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If you've considered power of attorney (POA) for your older parents, you're not alone. Though power of attorney is a common practice, drawing one up is not necessarily on everyone's radar. It's often in everyone's best interest to learn more about POA. Deciding if it's the right time for your family to consider one given the benefits and protections it offers older adults.

What is Power of Attorney for Seniors?

Put simply, a power of attorney is a document that allows the senior to appoint a person, usually an adult child, to manage their affairs in the event that the senior is unable to do so.

But there's much more complexity to consider. There are many types of POA, and it's crucial to identify which best suits the needs of your family.

Before you get to the point of drawing up a power of attorney, you'll want to get everyone on the same page, and that starts with a conversation.

Put everything in perspective

Many people are wary of signing a POA, and without the correct context, a request to sign one could feel like an attempt to take control. The key point to keep in mind is that a POA can be signed only by someone competent, and often only comes into effect if the signer is declared incompetent at a later time.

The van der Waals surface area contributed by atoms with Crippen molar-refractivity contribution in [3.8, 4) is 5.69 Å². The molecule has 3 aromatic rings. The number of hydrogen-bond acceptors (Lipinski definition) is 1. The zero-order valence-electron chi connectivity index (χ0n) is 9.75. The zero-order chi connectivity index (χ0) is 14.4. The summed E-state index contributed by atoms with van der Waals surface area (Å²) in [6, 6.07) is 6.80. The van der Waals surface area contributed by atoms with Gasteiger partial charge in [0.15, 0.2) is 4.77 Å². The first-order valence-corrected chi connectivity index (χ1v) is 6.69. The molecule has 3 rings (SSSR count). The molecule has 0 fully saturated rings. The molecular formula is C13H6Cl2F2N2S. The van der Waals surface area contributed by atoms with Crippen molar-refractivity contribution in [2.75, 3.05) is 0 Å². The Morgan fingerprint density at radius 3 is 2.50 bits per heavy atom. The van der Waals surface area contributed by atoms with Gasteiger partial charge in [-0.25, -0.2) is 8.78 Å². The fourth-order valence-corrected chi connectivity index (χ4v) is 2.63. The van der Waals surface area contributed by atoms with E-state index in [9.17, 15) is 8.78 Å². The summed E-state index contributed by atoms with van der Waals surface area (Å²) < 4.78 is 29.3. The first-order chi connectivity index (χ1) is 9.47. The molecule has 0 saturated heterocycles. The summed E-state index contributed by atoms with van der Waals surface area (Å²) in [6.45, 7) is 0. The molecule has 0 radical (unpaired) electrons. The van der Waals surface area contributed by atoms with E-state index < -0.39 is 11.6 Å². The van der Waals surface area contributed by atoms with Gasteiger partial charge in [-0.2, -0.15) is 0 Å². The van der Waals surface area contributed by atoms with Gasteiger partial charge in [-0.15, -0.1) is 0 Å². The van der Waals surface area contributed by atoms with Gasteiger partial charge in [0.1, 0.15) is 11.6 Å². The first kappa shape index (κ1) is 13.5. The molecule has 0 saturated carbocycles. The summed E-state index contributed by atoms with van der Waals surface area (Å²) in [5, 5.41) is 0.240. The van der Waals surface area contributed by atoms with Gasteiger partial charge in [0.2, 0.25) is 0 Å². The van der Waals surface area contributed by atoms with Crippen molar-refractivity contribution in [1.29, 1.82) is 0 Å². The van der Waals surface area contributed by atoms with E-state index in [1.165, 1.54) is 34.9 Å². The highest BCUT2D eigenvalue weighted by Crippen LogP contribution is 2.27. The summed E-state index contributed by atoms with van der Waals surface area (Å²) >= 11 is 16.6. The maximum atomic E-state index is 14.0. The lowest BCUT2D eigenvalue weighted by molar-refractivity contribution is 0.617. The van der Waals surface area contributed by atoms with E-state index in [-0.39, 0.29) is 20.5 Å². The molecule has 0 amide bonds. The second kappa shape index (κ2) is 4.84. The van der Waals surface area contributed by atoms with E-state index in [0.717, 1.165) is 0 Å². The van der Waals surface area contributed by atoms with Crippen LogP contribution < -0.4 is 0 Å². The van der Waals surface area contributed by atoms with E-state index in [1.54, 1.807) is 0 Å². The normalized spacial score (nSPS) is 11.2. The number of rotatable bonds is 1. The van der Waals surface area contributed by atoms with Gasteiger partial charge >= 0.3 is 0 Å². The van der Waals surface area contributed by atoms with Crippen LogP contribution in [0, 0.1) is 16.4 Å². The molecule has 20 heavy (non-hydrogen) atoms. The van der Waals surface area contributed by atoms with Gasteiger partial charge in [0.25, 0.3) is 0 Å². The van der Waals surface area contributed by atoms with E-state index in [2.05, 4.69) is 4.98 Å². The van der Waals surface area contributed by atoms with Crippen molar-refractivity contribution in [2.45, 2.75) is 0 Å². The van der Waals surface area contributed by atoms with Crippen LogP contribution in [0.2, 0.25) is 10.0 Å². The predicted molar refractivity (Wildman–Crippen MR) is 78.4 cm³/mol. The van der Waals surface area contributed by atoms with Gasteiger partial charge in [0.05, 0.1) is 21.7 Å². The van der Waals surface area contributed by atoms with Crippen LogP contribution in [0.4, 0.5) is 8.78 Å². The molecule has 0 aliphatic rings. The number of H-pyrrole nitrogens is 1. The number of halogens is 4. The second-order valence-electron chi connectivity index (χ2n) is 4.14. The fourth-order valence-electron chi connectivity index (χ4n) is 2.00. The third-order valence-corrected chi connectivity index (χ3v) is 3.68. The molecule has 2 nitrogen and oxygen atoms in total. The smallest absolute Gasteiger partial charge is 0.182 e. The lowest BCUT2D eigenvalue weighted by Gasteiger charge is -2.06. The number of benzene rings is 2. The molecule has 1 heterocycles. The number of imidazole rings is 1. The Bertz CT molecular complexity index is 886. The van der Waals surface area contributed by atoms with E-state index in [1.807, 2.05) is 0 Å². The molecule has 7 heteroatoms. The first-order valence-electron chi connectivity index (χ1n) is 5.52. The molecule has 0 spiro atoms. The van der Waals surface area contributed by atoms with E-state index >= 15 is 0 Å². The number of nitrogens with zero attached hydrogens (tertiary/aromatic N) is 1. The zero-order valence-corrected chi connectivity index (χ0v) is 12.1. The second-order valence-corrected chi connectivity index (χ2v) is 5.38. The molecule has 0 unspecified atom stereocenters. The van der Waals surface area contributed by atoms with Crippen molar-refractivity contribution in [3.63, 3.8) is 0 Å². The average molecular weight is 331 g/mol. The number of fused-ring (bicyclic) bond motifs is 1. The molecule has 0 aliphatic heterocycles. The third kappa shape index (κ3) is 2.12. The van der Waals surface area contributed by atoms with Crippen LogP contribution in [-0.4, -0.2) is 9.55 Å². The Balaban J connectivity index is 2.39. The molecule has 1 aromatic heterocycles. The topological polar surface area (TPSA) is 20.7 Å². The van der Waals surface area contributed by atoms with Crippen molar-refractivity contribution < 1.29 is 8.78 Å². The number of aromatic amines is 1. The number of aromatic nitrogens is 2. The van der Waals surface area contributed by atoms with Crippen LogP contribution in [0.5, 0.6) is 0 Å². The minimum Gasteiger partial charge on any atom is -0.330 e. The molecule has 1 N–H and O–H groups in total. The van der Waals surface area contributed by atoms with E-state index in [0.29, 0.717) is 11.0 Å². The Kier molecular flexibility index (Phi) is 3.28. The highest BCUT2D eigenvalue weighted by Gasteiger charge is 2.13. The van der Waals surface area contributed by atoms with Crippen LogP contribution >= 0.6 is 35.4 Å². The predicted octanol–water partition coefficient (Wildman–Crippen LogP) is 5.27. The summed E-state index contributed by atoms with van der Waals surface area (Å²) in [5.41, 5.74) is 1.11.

In this sense, it's best to think of a POA as a backup plan, or insurance policy. It should be a document that delivers peace of mind. Remember, POAs are all about designated, trusted support. Having a conversation early allows everyone involved to reach a comfortable agreement.

Create a dialogue

Whether you bring this conversation up to a parent, or your parent brings it to you, make sure you come with an open mind. Be willing to ask and answer questions. This doesn't mean you have to have all of the answers, just be willing to listen and work together to find the best solution for everyone.

And speaking of answers

Consult an expert

Most of us aren't legal or financial experts, but there are always resources available to provide insight and guidance when it comes to the big decisions. For many families, bringing in informed insights from an unbiased third party proves invaluable. Any decisions ultimately remain personal choices, of course, but learning from an expert can make everyone more comfortable with the process.

Make time to talk sooner than later

POAs are designed to protect the interests and wishes of our loved ones. While it might seem premature to have a conversation about power of attorney, in reality it's never too soon. And the truth is, open and honest conversation is made easier the more often we engage in it. Having a POA conversation today could support better communication tomorrow.

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